Fighting "The Glaze"

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I love protein structure, but my students don't find it quite as fascinating as I do--to say the least. However, one thing many of us do agree on is that we like coffee. I know this because I often meet students in the coffee line at one of the cafes that have sprung up around campus. They are ordering elaborate, caffeine-laced concoctions while I'm getting a medium decaf. The beauty of biology is that I'm able to use this coffee mania to elicit a little interest in protein structure, while throwing in some immunology and zoology to boot. The link here is a new caffeine test being developed to monitor whether or not decaf drinks really are decaffeinated. The test is based on llama antibodies against caffeine. Yes, llama antibodies--isn't biology wonderful! Some llama antibodies are composed of heat-resistant chains of amino acids. Antibodies to caffeine from other animals are presently used in tests, but these proteins denature at the high temperatures of hot coffee (Webb, 2006). Antibodies from llamas and their fellow camelids, camels, retain their activity at temperatures up to 90[degrees]C, which makes for pretty hot coffee. Researchers are now working on a dipstick assay for random testing of decaf right in a cafe.

In the Gut

This item on llamas is the sort of rather useless but interesting information that can make my day. I may use it in my class because of its relationship to protein folding and how heat causes protein denaturation. It is also a good example of employing biological material in chemical tests, something that is becoming more and more common. The reason why I'm not positive that I'll mention this in class is that there are so many wonderful ideas like this afloat in the literature that it's easy to inundate, and even drown, students in information. But such items are great to keep in mind for those days when "the glaze" is particularly rife. This phenomenon is on my mind because I've had several conversations with faculty recently about what to do to counter those glaze-eyed stares that are the bane of every teacher. There are many remedies, most of them involving active learning--getting students to sit up, think, do, and learn. However, it's often good to start the ball rolling with a tasty bit of information. In this column, I'll share a few I've come across, that I, at least, find interesting, and some have even been student-tested. For example, they sat up and took notice on one particularly bleak and cold winter morning when I mentioned that more than 2000 bacterial species live on and in the average human--definitely a factoid with "yuck" value, and one that's a great lead-in to a discussion of the digestive system, since so many of these bugs live happily there.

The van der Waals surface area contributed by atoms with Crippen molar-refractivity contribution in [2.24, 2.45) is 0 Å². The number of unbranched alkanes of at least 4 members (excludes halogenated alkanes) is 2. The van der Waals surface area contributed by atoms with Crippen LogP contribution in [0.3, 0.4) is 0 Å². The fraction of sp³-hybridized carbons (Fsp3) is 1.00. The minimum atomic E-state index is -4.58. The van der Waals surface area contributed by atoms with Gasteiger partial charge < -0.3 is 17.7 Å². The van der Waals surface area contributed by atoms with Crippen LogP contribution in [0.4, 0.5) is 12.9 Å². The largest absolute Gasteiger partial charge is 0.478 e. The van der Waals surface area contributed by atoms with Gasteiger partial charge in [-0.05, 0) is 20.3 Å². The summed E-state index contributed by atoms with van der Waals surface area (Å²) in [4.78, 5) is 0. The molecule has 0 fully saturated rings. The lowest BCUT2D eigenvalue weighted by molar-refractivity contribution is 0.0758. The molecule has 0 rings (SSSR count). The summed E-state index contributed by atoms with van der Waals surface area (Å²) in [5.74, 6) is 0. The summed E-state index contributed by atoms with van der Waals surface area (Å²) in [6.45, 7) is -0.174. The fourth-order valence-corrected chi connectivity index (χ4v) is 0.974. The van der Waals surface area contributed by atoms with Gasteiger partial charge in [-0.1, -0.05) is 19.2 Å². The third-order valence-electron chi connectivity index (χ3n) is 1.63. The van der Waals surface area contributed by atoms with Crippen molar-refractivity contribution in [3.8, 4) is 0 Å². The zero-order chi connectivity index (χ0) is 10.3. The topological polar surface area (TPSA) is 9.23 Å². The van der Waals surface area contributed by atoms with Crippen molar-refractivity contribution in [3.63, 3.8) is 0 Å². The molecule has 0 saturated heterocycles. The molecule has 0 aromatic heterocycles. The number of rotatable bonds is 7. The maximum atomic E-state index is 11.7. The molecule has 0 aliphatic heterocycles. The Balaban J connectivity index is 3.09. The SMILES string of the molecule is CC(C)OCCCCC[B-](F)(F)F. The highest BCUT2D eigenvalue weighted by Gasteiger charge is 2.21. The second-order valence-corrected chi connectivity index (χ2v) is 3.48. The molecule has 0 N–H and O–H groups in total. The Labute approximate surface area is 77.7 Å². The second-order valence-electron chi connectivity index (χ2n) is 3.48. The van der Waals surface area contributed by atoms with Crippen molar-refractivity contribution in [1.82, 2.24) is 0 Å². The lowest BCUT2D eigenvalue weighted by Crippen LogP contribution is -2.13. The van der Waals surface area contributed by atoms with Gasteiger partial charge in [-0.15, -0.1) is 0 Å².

Discussing gut bacteria can also lead to immunology since Margaret McFall-Ngai (2007) contends that the rich bacterial diversity in the vertebrate gut, much greater than in invertebrates, could explain the development of immunological memory. Invertebrates, which harbor a relatively sparse number of gut bacterial species, only possess innate immunity that is not adaptive like that in vertebrates. McFall-Ngai argues that adaptive immunity, involving antibodies and immunological memory, is an adaptation to the development of complex bacterial communities of coevolved species that are beneficial to their host. These microbes produce needed substances like vitamins and also aid in digestion. In humans, such communities are composed no only of bacteria but of archaea and protists as well; all work together to break down complex carbohydrates (Hooper, 2006). In order to accommodate such diverse organisms in the body, the immune system had to become flexible, that is, adaptive.

Another attention grabber is new research indicating a link between gut flora and obesity (Bajzer & Seeley, 2006). Firmicutes and Bacteroidetes are the two predominant microbiota in both mice and humans, and in both species the Firmicutes are more abundant in the guts of obese individuals. …